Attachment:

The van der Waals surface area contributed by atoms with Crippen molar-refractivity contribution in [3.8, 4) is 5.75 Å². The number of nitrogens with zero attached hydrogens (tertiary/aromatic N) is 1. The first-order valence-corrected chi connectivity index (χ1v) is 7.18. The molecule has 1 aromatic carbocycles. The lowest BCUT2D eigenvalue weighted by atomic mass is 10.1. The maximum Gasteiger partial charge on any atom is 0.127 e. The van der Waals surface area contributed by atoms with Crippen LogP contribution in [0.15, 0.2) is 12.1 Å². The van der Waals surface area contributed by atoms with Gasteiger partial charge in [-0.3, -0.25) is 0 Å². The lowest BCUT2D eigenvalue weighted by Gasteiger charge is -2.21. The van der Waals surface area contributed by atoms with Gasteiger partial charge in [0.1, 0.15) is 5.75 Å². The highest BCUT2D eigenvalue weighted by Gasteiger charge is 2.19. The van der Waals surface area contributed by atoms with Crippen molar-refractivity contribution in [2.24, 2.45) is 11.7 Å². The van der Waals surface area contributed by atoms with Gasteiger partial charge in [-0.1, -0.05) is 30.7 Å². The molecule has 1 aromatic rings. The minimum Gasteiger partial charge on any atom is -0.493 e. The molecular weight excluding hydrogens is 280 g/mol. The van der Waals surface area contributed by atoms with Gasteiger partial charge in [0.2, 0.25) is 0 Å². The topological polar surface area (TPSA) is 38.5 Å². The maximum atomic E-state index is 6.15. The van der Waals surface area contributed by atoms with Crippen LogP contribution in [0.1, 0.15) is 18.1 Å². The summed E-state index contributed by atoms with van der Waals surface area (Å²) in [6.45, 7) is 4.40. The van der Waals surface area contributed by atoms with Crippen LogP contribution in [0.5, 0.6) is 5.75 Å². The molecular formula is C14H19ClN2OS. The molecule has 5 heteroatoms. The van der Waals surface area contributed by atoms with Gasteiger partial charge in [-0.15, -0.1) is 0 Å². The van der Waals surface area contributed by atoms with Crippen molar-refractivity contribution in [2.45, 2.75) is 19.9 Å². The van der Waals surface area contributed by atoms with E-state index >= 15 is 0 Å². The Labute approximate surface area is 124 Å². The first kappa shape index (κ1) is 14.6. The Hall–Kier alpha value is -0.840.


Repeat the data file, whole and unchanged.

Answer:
The van der Waals surface area contributed by atoms with Crippen molar-refractivity contribution in [3.8, 4) is 5.75 Å². The number of nitrogens with zero attached hydrogens (tertiary/aromatic N) is 1. The first-order valence-corrected chi connectivity index (χ1v) is 7.18. The molecule has 1 aromatic carbocycles. The lowest BCUT2D eigenvalue weighted by atomic mass is 10.1. The maximum Gasteiger partial charge on any atom is 0.127 e. The van der Waals surface area contributed by atoms with Crippen LogP contribution in [0.15, 0.2) is 12.1 Å². The van der Waals surface area contributed by atoms with Gasteiger partial charge in [-0.3, -0.25) is 0 Å². The lowest BCUT2D eigenvalue weighted by Gasteiger charge is -2.21. The van der Waals surface area contributed by atoms with Gasteiger partial charge in [0.1, 0.15) is 5.75 Å². The highest BCUT2D eigenvalue weighted by Gasteiger charge is 2.19. The van der Waals surface area contributed by atoms with Crippen molar-refractivity contribution in [2.24, 2.45) is 11.7 Å². The van der Waals surface area contributed by atoms with Gasteiger partial charge in [-0.1, -0.05) is 30.7 Å². The molecule has 1 aromatic rings. The minimum Gasteiger partial charge on any atom is -0.493 e. The molecular weight excluding hydrogens is 280 g/mol. The van der Waals surface area contributed by atoms with Gasteiger partial charge in [0.2, 0.25) is 0 Å². The topological polar surface area (TPSA) is 38.5 Å². The maximum atomic E-state index is 6.15. The van der Waals surface area contributed by atoms with Crippen LogP contribution in [0.1, 0.15) is 18.1 Å². The summed E-state index contributed by atoms with van der Waals surface area (Å²) in [6.45, 7) is 4.40. The van der Waals surface area contributed by atoms with Crippen LogP contribution in [0.5, 0.6) is 5.75 Å². The molecular formula is C14H19ClN2OS. The molecule has 5 heteroatoms. The van der Waals surface area contributed by atoms with Gasteiger partial charge in [-0.15, -0.1) is 0 Å². The van der Waals surface area contributed by atoms with Crippen molar-refractivity contribution in [2.45, 2.75) is 19.9 Å². The van der Waals surface area contributed by atoms with E-state index >= 15 is 0 Å². The Labute approximate surface area is 124 Å². The first kappa shape index (κ1) is 14.6. The Hall–Kier alpha value is -0.840.